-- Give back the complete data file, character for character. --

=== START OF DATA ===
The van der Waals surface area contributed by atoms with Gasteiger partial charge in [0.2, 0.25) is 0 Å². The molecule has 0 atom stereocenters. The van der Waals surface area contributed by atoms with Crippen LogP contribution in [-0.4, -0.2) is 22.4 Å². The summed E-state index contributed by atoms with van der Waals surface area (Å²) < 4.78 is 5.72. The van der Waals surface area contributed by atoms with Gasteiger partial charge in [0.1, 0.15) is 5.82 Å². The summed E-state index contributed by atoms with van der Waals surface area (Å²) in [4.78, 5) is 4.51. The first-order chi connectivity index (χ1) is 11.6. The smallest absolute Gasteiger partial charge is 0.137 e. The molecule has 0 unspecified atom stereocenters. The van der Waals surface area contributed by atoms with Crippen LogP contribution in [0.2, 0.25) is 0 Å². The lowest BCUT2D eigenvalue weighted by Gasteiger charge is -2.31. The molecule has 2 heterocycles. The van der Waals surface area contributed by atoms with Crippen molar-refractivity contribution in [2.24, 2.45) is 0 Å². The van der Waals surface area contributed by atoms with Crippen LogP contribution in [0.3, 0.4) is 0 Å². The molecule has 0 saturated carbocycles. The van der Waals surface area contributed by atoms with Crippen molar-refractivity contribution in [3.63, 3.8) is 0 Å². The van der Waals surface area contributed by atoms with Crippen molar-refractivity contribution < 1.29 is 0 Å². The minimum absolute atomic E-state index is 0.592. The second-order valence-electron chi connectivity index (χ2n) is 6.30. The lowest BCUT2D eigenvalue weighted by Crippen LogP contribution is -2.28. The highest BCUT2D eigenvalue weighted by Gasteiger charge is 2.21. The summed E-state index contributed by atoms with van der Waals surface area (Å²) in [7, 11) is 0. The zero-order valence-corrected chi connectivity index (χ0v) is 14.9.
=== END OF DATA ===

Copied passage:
The van der Waals surface area contributed by atoms with Gasteiger partial charge in [0.2, 0.25) is 0 Å². The molecule has 0 atom stereocenters. The van der Waals surface area contributed by atoms with Crippen LogP contribution in [-0.4, -0.2) is 22.4 Å². The summed E-state index contributed by atoms with van der Waals surface area (Å²) < 4.78 is 5.72. The van der Waals surface area contributed by atoms with Gasteiger partial charge in [0.1, 0.15) is 5.82 Å². The summed E-state index contributed by atoms with van der Waals surface area (Å²) in [4.78, 5) is 4.51. The first-order chi connectivity index (χ1) is 11.6. The smallest absolute Gasteiger partial charge is 0.137 e. The molecule has 0 unspecified atom stereocenters. The van der Waals surface area contributed by atoms with Crippen LogP contribution in [0.2, 0.25) is 0 Å². The lowest BCUT2D eigenvalue weighted by Gasteiger charge is -2.31. The molecule has 2 heterocycles. The van der Waals surface area contributed by atoms with Crippen molar-refractivity contribution in [2.24, 2.45) is 0 Å². The van der Waals surface area contributed by atoms with Crippen LogP contribution in [0.3, 0.4) is 0 Å². The molecule has 0 saturated carbocycles. The van der Waals surface area contributed by atoms with Crippen molar-refractivity contribution in [3.63, 3.8) is 0 Å². The van der Waals surface area contributed by atoms with Crippen molar-refractivity contribution < 1.29 is 0 Å². The minimum absolute atomic E-state index is 0.592. The second-order valence-electron chi connectivity index (χ2n) is 6.30. The lowest BCUT2D eigenvalue weighted by Crippen LogP contribution is -2.28. The highest BCUT2D eigenvalue weighted by Gasteiger charge is 2.21. The summed E-state index contributed by atoms with van der Waals surface area (Å²) in [7, 11) is 0. The zero-order valence-corrected chi connectivity index (χ0v) is 14.9.